Episode 034: Mark R. Cheathem, Andrew Jackson, Southerner

Andrew Jackson Southerner

The Hero of New Orleans.

Old Hickory.


President of the United States.

Andrew Jackson held and embodied all of these titles and nicknames.

During his lifetime, Jackson served as one of the most popular presidents and yet, today we remember him as a controversial figure given his views on slavery, Native Americans, and banks.

Mark R. Cheathem, professor of history at Cumberland University and author of Andrew Jackson, Southerner, leads us on an exploration of the life and times of Andrew Jackson.

About the Show

Ben Franklin’s World is a podcast about early American history.

It is a show for people who love history and for those who want to know more about the historical people and events that have impacted and shaped our present-day world.

Each episode features a conversation with an historian who helps us shed light on important people and events in early American history.

Episode Summary

cheathem-headshot-hermitage_essaryIn this episode, Mark R. Cheathem, professor of history at Cumberland University and author of Andrew Jackson, Southerner, leads us on an exploration of the life and times of Andrew Jackson.

During his own time, as well as in our own, Andrew Jackson seemed larger than life. Many myths and tall tales developed as a result.

Mark helps us separate myth from reality by revealing why we need to understand Jackson as a southerner before we can understand him as a president; How Jackson rose from the son of poor, backcountry settlers in the Waxhaw region of South Carolina to become President of the United States; And, information about the three big issues that Andrew Jackson faced as president: the Nullification crisis, Indian Removal, and the Second Bank of the United States.


What You’ll Discover

  • Mark’s interest in conspiracy theories and his favorite theory
  • The 5 characteristics that made up a southern identity during the lifetime of Andrew Jackson (1767-1845)
  • Location of and information about the Waxhaw region in South Carolina, birthplace of Andrew Jackson
Andrew Jackson’s rags-to-riches story; how Jackson became wealthy and successful
  • How Jackson used kinship and social networks to rise through the social and political ranks
  • Jackson’s transition from lawyer to professional soldier
  • What Nashville, Tennessee looked like in 1788
  • What Jackson did upon his arrival in Nashville in 1788
  • How Jackson’s romantic relationship with Rachel Donaldson Robards helped to elevate Jackson in Nashville and Tennessee society
  • The tradition of dueling and Andrew Jackson’s use of the practice
  • Details about Andrew Jackson’s duel with John Sevier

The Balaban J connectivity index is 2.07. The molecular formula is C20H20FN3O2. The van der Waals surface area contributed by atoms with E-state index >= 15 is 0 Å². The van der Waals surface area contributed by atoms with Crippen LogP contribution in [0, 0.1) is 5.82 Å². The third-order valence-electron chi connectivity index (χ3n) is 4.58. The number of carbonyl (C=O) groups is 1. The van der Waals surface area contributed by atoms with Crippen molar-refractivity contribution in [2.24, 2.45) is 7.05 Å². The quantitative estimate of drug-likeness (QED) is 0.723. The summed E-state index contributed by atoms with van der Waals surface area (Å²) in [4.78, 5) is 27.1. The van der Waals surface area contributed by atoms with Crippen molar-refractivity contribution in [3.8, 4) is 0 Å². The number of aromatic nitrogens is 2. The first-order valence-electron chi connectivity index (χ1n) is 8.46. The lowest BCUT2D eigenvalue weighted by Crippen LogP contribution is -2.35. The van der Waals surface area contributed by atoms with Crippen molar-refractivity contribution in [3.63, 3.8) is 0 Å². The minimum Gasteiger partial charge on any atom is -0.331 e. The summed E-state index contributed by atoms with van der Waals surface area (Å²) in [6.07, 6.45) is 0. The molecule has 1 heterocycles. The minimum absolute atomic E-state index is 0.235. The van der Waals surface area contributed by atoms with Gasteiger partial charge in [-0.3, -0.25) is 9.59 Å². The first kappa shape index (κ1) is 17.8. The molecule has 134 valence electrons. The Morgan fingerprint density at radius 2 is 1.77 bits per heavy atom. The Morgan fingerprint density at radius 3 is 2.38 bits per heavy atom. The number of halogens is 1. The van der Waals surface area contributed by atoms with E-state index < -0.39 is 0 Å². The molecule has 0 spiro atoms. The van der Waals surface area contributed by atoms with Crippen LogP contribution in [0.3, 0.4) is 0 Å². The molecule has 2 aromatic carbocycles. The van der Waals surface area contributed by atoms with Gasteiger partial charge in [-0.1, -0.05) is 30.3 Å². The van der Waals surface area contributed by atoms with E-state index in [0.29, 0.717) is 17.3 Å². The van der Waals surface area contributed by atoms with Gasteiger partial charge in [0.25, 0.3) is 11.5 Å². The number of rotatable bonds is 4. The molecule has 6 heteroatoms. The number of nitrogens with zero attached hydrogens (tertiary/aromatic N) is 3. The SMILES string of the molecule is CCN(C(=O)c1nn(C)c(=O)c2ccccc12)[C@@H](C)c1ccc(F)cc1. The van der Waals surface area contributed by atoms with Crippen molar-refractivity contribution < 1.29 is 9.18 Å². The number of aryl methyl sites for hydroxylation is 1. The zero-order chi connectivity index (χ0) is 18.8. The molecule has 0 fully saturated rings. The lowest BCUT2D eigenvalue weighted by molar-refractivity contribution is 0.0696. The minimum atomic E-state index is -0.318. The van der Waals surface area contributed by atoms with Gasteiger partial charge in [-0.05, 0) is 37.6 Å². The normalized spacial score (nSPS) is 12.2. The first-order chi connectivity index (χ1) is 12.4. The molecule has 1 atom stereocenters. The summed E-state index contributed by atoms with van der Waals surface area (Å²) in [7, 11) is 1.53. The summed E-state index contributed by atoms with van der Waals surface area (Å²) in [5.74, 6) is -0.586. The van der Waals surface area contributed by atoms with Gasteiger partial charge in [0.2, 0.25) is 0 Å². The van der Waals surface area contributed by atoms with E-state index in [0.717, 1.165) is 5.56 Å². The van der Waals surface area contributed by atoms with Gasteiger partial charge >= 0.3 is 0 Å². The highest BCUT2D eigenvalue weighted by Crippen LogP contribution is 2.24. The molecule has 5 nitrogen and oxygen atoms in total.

Details about Andrew Jackson’s duel with Charles Dickinson
  • Fact or Myth: Andrew Jackson really lived with bullets lodged in his body from dueling
  • Andrew Jackson’s health problems and how they affected his mood
  • How Andrew Jackson became nominated as a presidential candidate
  • The nomination process for presidential candidates prior to party nominating conventions
  • Details about the Presidential Election of 1824
The “Corrupt Bargain” of 1824
  • Fact or Myth: White House staff had to place alcohol on the front lawn to save the house and Andrew Jackson from all the people who showed up for his inauguration party in 1829
  • What the Nullification Crisis was and how Andrew Jackson dealt with it
  • Details about Andrew Jackson’s Indian Removal plan and his motives for passing it
  • Andrew Jackson’s dislike of the Second Bank of the United States
The Hermitage, Andrew Jackson's Plantation in Nashville, Tennessee
The Hermitage, Andrew Jackson's Plantation in Nashville, Tennessee


Links to People, Places, and Publications


Time InfinityTime Warp Question

In your opinion what might have happened if Andrew Jackson had sided with John C. Calhoun in regard to states rights before national rights? Would the United States have careened toward Civil War faster than 1860?


Questions, Comments, Suggestions

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1 comment
  • Here is a link to a series of articles on the Trail of Tears from the Cherokee website: http://www.cherokee.org/AboutTheNation/History/TrailofTears.aspx It includes a 1838 letter from Ralph Waldo Emerson [here is a Google Books source of the letter from a book on Emerson’s political writings with the date of the letter correctly identified http://bit.ly/2dPc81L ] : which includes the following:

    “Such a dereliction of all faith and virtue, such a denial of justice,
    and such deafness to screams for mercy were never heard of in times of
    peace and in the dealing of a nation with its own allies and wards,
    since the earth was made.”

    “We only state the fact that a crime is projected that confounds our
    understanding by its magnitude, a crime that really deprives us as well
    as the Cherokees of a country for how could we call the conspiracy that
    should crush these poor Indians our government, or the land that was
    cursed by their parting and dying imprecations our country, any more?
    You, sir, will bring down that renowned chair in which you sit into
    infamy if your seal is set to this instrument of perfidy; and the name
    of this nation, hitherto the sweet omen of religion and liberty, will
    stink to the world.”

    Clearly, it was not the case, as perhaps your guest suggested (though he only spoke of “removal” of the Indians, and didn’t find time to mention the Trail of Tears), that it is only from the perspective of our “modern” eyes that we can we grasp the magnitude of the atrocity.

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